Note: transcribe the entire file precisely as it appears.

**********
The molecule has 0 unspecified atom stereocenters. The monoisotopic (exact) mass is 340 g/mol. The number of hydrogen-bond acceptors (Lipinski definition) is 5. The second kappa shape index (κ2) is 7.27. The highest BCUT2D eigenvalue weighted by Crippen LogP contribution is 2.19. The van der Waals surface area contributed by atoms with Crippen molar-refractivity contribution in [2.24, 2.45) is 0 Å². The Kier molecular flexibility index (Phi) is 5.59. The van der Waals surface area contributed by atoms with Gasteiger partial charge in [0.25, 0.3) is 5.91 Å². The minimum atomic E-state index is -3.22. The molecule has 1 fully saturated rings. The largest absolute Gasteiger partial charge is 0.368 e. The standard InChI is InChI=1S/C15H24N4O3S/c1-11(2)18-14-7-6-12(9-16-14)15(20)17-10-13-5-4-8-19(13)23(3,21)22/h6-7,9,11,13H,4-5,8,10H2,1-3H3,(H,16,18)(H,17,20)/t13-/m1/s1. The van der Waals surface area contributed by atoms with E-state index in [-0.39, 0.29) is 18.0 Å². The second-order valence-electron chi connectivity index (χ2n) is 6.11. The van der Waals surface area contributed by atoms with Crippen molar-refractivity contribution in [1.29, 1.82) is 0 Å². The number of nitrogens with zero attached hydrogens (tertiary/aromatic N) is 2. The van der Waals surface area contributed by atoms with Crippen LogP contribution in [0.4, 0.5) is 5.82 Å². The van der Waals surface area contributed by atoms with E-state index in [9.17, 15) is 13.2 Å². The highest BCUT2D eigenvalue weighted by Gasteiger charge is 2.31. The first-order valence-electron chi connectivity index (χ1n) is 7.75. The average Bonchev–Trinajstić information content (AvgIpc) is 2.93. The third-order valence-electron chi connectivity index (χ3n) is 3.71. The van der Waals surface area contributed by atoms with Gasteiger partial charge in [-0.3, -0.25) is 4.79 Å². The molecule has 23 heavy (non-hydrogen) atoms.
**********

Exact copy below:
The molecule has 0 unspecified atom stereocenters. The monoisotopic (exact) mass is 340 g/mol. The number of hydrogen-bond acceptors (Lipinski definition) is 5. The second kappa shape index (κ2) is 7.27. The highest BCUT2D eigenvalue weighted by Crippen LogP contribution is 2.19. The van der Waals surface area contributed by atoms with Crippen molar-refractivity contribution in [2.24, 2.45) is 0 Å². The Kier molecular flexibility index (Phi) is 5.59. The van der Waals surface area contributed by atoms with Gasteiger partial charge in [0.25, 0.3) is 5.91 Å². The minimum atomic E-state index is -3.22. The molecule has 1 fully saturated rings. The largest absolute Gasteiger partial charge is 0.368 e. The standard InChI is InChI=1S/C15H24N4O3S/c1-11(2)18-14-7-6-12(9-16-14)15(20)17-10-13-5-4-8-19(13)23(3,21)22/h6-7,9,11,13H,4-5,8,10H2,1-3H3,(H,16,18)(H,17,20)/t13-/m1/s1. The van der Waals surface area contributed by atoms with E-state index in [-0.39, 0.29) is 18.0 Å². The second-order valence-electron chi connectivity index (χ2n) is 6.11. The van der Waals surface area contributed by atoms with Crippen molar-refractivity contribution in [1.29, 1.82) is 0 Å². The number of nitrogens with zero attached hydrogens (tertiary/aromatic N) is 2. The van der Waals surface area contributed by atoms with Crippen LogP contribution in [0.4, 0.5) is 5.82 Å². The van der Waals surface area contributed by atoms with E-state index in [9.17, 15) is 13.2 Å². The highest BCUT2D eigenvalue weighted by Gasteiger charge is 2.31. The first-order valence-electron chi connectivity index (χ1n) is 7.75. The average Bonchev–Trinajstić information content (AvgIpc) is 2.93. The third-order valence-electron chi connectivity index (χ3n) is 3.71. The van der Waals surface area contributed by atoms with Gasteiger partial charge in [-0.3, -0.25) is 4.79 Å². The molecule has 23 heavy (non-hydrogen) atoms.